Being stuck outside of Japan is no fun. With only occasional visits to the U.S. and other countries, I had lived in Tokyo continuously since October of 2010. But now, I was unable to re-enter Japan.
I had arrived in Los Angeles, California on March 1, 2020. Because my residence card had expired on June 28, 2020 (while I was in the U.S.) my return to Japan was made exponentially more difficult. Although Japanese Immigration would soon bar entry to Japan from many countries including the U.S., the main reason I could not return was that my residence card had expired.
Why had I let my card expire? Well, based on my reading of the information published by Japanese Immigration, I thought I had a three-month extension. But, as discovered by Mr. Nakano (the Chief Director of WAASA), the three-month extension was granted only for those residents already in Japan! (This was to prevent over-crowding at the Immigration Bureau.)
An appeal to the Japanese Consulate in Los Angeles was to no avail. They said they could not do anything because my card had expired. Calls to Japanese Immigration itself bore no fruit.
Because there was said to be a strong possibility, however, that Japan would soon allow visitors from Hawaii, I decided to go there.
I arrived on September 1, and self-quarantined for two weeks. I consulted with the Japanese Consulate in Honolulu, but it seemed that there was still little possibility of returning to Japan. Tourists could definitely not enter Japan, and unless there were special circumstances, even foreign residents were barred.
At this point, I explained my predicament to Mr. Nakano. He visited Immigration and the Japanese Ministry of Foreign Affairs, and, after speaking to an upper-level official, was able to determine a course of action that could lead to a way back into Japan.
Here is the procedure I had to follow.
Note that the procedure may now be obsolete. Also note that it is written in Japanese. I don’t recall whether or not there was an English version of the document.
The most important component of my application for a visa was the moushitate-sho (申立書), a personal statement explaining my situation and my current need to return to Japan. I wrote the initial draft in Japanese, and submitted that to the consulate in Honolulu for review. They asked for more detail, and so, together with Mr. Nakano, I refined the document. The consulate accepted my moushitate-sho, and submitted it to the Japanese Ministry of Foreign Affairs. After two weeks, I was granted a visa.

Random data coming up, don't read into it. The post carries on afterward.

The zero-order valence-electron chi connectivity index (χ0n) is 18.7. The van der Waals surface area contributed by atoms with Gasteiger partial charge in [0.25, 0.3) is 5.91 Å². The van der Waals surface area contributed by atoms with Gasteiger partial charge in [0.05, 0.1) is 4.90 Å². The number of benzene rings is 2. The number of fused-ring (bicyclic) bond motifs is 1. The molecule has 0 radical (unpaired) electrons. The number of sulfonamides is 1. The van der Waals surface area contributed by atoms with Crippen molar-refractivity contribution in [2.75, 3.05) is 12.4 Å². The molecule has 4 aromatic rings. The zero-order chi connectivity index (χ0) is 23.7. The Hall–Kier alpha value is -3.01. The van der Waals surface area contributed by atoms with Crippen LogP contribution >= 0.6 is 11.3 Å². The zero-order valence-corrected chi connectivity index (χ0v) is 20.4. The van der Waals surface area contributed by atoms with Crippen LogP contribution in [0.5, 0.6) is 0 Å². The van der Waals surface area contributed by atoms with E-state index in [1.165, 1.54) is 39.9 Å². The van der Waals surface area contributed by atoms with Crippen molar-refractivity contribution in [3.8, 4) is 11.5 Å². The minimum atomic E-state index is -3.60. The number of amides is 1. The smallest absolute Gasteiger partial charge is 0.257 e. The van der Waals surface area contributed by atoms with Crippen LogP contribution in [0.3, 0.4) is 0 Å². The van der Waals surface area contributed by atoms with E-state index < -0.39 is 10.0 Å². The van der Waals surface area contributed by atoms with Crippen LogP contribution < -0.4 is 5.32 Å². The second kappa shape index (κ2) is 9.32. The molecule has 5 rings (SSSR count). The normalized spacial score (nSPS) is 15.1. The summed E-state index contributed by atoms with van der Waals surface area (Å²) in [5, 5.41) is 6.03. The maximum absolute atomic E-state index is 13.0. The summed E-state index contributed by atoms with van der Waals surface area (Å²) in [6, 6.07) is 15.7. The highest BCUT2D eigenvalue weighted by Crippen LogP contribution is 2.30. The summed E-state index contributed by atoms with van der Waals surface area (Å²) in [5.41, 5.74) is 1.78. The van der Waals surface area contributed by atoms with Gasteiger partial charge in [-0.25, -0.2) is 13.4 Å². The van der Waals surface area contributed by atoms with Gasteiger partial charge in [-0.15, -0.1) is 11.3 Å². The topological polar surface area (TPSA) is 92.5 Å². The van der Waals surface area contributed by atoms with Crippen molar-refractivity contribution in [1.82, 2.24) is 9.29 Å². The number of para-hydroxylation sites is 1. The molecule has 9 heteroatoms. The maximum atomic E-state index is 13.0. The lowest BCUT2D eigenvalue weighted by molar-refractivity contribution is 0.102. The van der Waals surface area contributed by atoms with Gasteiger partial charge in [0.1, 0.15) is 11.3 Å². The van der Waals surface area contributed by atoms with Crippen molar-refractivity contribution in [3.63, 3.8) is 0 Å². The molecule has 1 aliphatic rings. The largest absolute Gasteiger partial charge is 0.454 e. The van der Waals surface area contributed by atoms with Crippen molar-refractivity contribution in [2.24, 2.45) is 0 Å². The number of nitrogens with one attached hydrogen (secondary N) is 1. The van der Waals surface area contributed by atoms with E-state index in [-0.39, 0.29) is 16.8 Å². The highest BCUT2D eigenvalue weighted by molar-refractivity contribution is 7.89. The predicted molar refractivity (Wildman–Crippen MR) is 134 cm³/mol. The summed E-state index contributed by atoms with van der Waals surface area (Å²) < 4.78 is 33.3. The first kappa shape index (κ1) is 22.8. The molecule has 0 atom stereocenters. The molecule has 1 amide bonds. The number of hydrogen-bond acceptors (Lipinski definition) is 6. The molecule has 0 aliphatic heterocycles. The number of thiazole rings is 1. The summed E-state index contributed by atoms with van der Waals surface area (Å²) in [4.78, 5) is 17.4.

I believe that it was very important that the moushitate-sho be written in Japanese. Although apparently the Japanese Consulate in Honolulu would have translated an English-language moushitate-sho into Japanese, I doubt that the quality of such a translation would be as good as what Mr. Nakano and I were able to write. Being able to communicate in native Japanese is a way to “make things happen.”
There were no direct flights from Honolulu to Tokyo, and most of the flights flew back to the U.S. mainland, and then crossed over to Tokyo. I felt that was wasteful, so I chose a flight that took me to Narita via Guam. There was a one-night layover in strict quarantine. The quarantine was well-managed by the Guam contingent of the U.S. Army and the National Guard.
I arrived in Japan on Oct 16, and was interviewed by Japanese Immigration officials. This was nerve-wracking because it seemed possible that I would be barred from entry. They explained that they needed to understand the reason for the approval of my re-entry, but unfortunately, because it was a Saturday, the Foreign Ministry official who had handled my case was not at work, and could not access the Foreign Ministry computer system remotely. (The details of my case were actually more nuanced than what I’ve described.)
On my computer, I displayed the moushitate-sho which Mr. Nakano and I had written. This provided the immigration officials at Narita with a lot of clarification. I showed them the WAASA website, which clearly listed me as a director. I showed them the website of the Japanese company for which I did consulting. After seeing all of this, they were confident that I had a legitimate need to be back in Japan, and was given, on the spot, a new residence card (with Long Term Resident status!) with a one-year period of validity, which would give me enough time to re-apply for a longer term period of validity.
I quarantined in a Narita hotel for two weeks, and was finally free to take public transportation to go home on Oct 31, Halloween.
In hindsight, the key factor was the moushitate-sho, which I could not have written in Japanese to the same level of clarity without the help of WAASA’s Mr. Nakano.